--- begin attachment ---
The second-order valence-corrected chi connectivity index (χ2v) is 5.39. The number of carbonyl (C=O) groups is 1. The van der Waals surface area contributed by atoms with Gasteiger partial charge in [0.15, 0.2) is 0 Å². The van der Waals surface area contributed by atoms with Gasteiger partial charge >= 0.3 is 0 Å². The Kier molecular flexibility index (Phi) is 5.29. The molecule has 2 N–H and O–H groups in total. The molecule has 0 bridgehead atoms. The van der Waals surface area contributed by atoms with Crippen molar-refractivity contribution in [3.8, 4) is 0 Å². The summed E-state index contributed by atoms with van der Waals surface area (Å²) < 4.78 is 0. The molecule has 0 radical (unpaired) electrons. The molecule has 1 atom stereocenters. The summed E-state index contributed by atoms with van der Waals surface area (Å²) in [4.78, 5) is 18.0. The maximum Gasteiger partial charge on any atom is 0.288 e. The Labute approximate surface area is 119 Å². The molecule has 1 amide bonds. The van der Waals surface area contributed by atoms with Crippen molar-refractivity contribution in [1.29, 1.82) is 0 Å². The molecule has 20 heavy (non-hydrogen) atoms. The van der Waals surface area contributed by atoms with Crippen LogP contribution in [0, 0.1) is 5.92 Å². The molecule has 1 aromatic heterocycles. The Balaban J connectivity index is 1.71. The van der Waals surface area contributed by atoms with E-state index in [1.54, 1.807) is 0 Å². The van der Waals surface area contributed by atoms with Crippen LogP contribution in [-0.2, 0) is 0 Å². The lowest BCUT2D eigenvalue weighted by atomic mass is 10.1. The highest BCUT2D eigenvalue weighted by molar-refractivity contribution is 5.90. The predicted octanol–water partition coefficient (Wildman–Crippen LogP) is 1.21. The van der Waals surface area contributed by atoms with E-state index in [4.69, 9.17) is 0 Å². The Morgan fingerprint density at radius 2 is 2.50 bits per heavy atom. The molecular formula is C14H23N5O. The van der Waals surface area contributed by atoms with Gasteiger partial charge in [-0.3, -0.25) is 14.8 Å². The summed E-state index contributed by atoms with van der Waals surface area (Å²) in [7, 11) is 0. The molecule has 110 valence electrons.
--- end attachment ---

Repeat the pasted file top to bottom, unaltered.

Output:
The second-order valence-corrected chi connectivity index (χ2v) is 5.39. The number of carbonyl (C=O) groups is 1. The van der Waals surface area contributed by atoms with Gasteiger partial charge in [0.15, 0.2) is 0 Å². The van der Waals surface area contributed by atoms with Gasteiger partial charge >= 0.3 is 0 Å². The Kier molecular flexibility index (Phi) is 5.29. The molecule has 2 N–H and O–H groups in total. The molecule has 0 bridgehead atoms. The van der Waals surface area contributed by atoms with Crippen molar-refractivity contribution in [3.8, 4) is 0 Å². The summed E-state index contributed by atoms with van der Waals surface area (Å²) < 4.78 is 0. The molecule has 0 radical (unpaired) electrons. The molecule has 1 atom stereocenters. The summed E-state index contributed by atoms with van der Waals surface area (Å²) in [4.78, 5) is 18.0. The maximum Gasteiger partial charge on any atom is 0.288 e. The Labute approximate surface area is 119 Å². The molecule has 1 amide bonds. The van der Waals surface area contributed by atoms with Crippen molar-refractivity contribution in [1.29, 1.82) is 0 Å². The molecule has 20 heavy (non-hydrogen) atoms. The van der Waals surface area contributed by atoms with Crippen LogP contribution in [0, 0.1) is 5.92 Å². The molecule has 1 aromatic heterocycles. The Balaban J connectivity index is 1.71. The van der Waals surface area contributed by atoms with E-state index in [1.54, 1.807) is 0 Å². The van der Waals surface area contributed by atoms with Crippen LogP contribution in [-0.2, 0) is 0 Å². The lowest BCUT2D eigenvalue weighted by atomic mass is 10.1. The highest BCUT2D eigenvalue weighted by molar-refractivity contribution is 5.90. The predicted octanol–water partition coefficient (Wildman–Crippen LogP) is 1.21. The van der Waals surface area contributed by atoms with E-state index in [4.69, 9.17) is 0 Å². The Morgan fingerprint density at radius 2 is 2.50 bits per heavy atom. The molecular formula is C14H23N5O. The van der Waals surface area contributed by atoms with Gasteiger partial charge in [-0.3, -0.25) is 14.8 Å². The summed E-state index contributed by atoms with van der Waals surface area (Å²) in [7, 11) is 0. The molecule has 110 valence electrons.